Theory[ edit ] Womanist theory, while diverse, holds at its core that both femininity and culture are equally important to the woman's existence. In this conception one's femininity cannot be stripped from the culture within which it exists. The difference lies in the valuation placed on intersectionality within the theoretical frameworks. In discussing womanist theory, one must acknowledge the racism that was perceived by black women in the feminist movement.
Novels Alice Walker is an African American novelist, short-story writer, poet, essayist, and activist. Walker's creative vision is rooted in the economic hardship, racial terror, and folk wisdom of African American life and culture, particularly in the rural South. Her writing explores multidimensional kinships among women and embraces the redemptive power of social and political revolution.
Walker began publishing her fiction and poetry during the latter years of the Black Arts movement in the s. Her work, along with that of such writers as Toni Morrison and Gloria Naylor, however, is commonly associated with the posts surge in African American women's literature.
The precocious spirit that distinguished Walker's personality during her early years vanished at the age of eight, when her brother scarred and blinded her right eye with a BB gun in a game of cowboys and Indians.
Teased by her classmates and misunderstood by her family, Walker became a shy, reclusive youth. Much of her embarrassment dwindled after a doctor removed the scar tissue six years later.
Although Walker eventually became high school prom queen and class valedictorian, she continued to feel like an outsider, nurturing a passion for reading and writing poetry in solitude. In Walker left Eatonton for Spelman Collegea prominent school for black women in Atlantaon a state scholarship.
During the two years she attended Spelman she became active in the civil rights movement. After transferring to Sarah Lawrence College in New York, Walker continued her studies as well as her involvement in civil rights.
In she was invited to the home of Martin Luther King Jr. Two years after receiving her B. They lived in Jackson, Mississippi, where Walker worked as the black history consultant for a Head Start program. When her marriage to Leventhal ended inWalker moved to northern California, where she lives and writes today.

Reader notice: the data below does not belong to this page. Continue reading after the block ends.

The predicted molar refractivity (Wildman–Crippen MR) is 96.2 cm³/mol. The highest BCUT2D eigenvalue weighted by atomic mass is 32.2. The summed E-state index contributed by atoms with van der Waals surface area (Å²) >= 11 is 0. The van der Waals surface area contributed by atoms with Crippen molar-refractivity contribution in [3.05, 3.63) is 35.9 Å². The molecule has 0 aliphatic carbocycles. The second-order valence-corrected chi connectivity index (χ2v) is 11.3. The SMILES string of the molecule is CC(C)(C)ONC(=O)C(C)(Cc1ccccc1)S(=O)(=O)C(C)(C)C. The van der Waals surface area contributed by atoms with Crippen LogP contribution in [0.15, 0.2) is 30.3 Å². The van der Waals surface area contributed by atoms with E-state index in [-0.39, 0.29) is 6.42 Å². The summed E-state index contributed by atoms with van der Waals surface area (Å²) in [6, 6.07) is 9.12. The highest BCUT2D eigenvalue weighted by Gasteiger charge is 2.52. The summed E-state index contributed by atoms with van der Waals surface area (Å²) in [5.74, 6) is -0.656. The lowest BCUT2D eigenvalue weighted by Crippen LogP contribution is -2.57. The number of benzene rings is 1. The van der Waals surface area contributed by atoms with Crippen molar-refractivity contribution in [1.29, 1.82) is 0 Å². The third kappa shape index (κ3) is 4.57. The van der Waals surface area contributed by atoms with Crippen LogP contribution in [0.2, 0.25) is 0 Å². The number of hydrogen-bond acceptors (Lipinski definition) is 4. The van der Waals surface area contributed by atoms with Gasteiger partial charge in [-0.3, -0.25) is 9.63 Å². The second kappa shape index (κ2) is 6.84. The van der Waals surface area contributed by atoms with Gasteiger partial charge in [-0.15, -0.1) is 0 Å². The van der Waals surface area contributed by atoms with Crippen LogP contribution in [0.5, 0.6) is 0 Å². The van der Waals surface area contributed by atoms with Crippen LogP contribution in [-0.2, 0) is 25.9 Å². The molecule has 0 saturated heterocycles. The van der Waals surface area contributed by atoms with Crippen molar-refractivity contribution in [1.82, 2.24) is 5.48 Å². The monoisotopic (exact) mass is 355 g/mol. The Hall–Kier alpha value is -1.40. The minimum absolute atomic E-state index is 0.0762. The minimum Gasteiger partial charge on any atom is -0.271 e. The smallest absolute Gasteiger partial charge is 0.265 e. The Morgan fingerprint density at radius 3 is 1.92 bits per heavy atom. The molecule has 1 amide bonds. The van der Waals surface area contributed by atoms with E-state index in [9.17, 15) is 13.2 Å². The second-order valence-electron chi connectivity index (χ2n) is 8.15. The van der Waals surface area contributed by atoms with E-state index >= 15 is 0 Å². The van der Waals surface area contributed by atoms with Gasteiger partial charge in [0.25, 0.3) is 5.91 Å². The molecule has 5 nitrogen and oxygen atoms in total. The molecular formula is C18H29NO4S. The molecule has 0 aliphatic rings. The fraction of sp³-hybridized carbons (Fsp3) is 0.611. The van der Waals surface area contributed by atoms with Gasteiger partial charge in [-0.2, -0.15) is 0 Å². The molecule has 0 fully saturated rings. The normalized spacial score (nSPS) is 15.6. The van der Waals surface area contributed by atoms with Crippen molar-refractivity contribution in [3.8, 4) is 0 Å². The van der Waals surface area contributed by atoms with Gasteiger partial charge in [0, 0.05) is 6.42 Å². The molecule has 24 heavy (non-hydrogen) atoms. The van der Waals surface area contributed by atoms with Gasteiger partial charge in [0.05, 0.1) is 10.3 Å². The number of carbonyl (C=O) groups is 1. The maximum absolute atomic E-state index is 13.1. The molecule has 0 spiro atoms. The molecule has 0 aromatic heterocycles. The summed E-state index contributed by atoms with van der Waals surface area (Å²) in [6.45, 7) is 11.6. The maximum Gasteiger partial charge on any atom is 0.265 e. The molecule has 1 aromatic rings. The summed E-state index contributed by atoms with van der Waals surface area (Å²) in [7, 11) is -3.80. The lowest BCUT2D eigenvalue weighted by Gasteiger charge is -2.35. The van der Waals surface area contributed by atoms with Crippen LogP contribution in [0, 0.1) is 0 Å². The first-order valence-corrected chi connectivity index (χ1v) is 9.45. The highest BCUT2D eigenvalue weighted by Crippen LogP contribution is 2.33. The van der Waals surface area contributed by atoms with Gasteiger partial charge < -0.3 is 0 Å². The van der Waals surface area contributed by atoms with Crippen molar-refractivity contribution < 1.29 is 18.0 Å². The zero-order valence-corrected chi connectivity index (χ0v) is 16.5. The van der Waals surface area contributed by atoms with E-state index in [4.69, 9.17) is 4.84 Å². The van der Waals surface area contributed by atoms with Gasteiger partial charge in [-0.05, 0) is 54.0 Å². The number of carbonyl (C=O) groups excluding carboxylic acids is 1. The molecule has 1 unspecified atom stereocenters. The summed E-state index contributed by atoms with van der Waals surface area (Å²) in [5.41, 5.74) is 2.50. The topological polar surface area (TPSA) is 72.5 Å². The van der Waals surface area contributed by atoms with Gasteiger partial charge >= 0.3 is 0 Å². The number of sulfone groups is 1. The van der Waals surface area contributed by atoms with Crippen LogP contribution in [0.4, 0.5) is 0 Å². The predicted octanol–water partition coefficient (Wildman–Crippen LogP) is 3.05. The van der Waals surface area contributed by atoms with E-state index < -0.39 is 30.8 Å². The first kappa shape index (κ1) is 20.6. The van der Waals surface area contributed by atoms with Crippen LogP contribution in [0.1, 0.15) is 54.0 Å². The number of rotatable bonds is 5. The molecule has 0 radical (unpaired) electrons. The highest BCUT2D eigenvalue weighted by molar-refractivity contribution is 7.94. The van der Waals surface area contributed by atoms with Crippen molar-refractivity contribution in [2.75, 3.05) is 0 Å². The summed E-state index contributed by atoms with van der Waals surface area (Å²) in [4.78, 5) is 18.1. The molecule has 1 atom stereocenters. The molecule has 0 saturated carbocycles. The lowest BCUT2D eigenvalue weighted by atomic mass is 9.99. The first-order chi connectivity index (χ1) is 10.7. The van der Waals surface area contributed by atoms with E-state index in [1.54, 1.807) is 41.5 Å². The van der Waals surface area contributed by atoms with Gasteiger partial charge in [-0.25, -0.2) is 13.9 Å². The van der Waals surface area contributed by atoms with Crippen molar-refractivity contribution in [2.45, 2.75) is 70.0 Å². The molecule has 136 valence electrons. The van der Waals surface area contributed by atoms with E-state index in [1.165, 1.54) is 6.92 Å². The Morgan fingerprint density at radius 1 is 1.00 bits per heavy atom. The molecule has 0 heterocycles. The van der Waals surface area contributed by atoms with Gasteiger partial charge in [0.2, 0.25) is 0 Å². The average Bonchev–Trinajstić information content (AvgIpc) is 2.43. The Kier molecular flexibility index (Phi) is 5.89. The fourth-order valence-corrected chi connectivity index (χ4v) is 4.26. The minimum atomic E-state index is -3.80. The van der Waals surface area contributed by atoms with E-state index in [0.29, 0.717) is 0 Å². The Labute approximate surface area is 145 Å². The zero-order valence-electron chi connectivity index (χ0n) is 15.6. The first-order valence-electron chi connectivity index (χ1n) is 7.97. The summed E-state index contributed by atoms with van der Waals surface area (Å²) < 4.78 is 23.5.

She supports antinuclear and environmental causes, and her protests against the oppressive rituals of female circumcision in Africa and the Middle East make her a vocal advocate for international women's rights.
Walker has served as a contributing editor of Ms. Walker's appreciation for her matrilineal literary history is evidenced by the numerous reviews and articles she has published to acquaint new generations of readers with writers like Zora Neale Hurston. A Zora Neale Hurston Readerwas particularly instrumental in bringing Hurston's work back into print.
Poetry The poems in Walker's first volume, Onceare based on her experiences during the civil rights movement and her travels to Africa.
Influenced by Japanese haiku and the philosophy of author Albert Camus, Once also contains meditations on love and suicide. Indeed, after Walker visited Africa during the summer ofshe had struggled with an unwanted pregnancy upon her return to college.
She speaks openly in her writing about the mental and physical anguish she experienced before deciding to have an abortion. The poems in Once grew not only from the sorrowful period in which Walker contemplated death but also from her triumphant decision to reclaim her life. Many Revolutionary Petunias of the narrative poems of her second volume, Revolutionary Petunias and Other Poemsrevisit her southern past, while other verses challenge superficial political militancy.
Earthling Poems Complete In a review of Absolute Trust in the Goodness of the Earth: New PoemsPublishers Weekly highlighted the volume's spiritual and ecological topics and added that Walker "explor[es] and prais[es] friendship, romantic love, home cooking, the peace movement, ancestors, ethnic diversity, and particularly admirable strong women, among them the primatologist Jane Goodall.
In the tale, which is based on actual events, the joy and laughter of children rescue an old guitar player named Mr. Sweet from the brink of death year after year.
The narrator—a girl at the start of the story—returns home as a young woman to "revive" Mr. Sweet, but with no success. After his death she inherits the bluesman's guitar and his enduring legacy of love.The essays fall largely into three main groups, focusing on Walker's most famous and controversial novel, The Color Purple, on her poetry, which has for too long met with critical neglect, and on her ecofeminist novel, The Temple of My attheheels.com: Ikenna Dieke.
Critical Essays on Alice Walker: (Contributions in Afro-American and African Studies) by Dieke, Ikenna and a great selection of similar Used, New and Collectible Books available now .
The essays fall largely into three main groups, focusing on Walker's most famous and controversial novel, The Color Purple, on her poetry, which has for too long met with critical neglect, and on her ecofeminist novel, The Temple of My Familiar.
Critical Essays on Alice Walker by Dieke, Ikenna available in Hardcover on attheheels.com, also read synopsis and reviews. Highlights the essential elements of Alice Walker's prolific imagination by analyzing both her. Critical Essays on Alice Walker by Ikenna Dieke, , available at Book Depository with free delivery worldwide.
Alice Walker is an African American novelist, short-story writer, poet, essayist, and activist. Her most famous novel, The Color Purple, was awarded the Pulitzer Prize and the National Book Award in Walker's creative vision is rooted in the economic hardship, racial terror, and folk wisdom of African American life and culture, particularly in the rural South.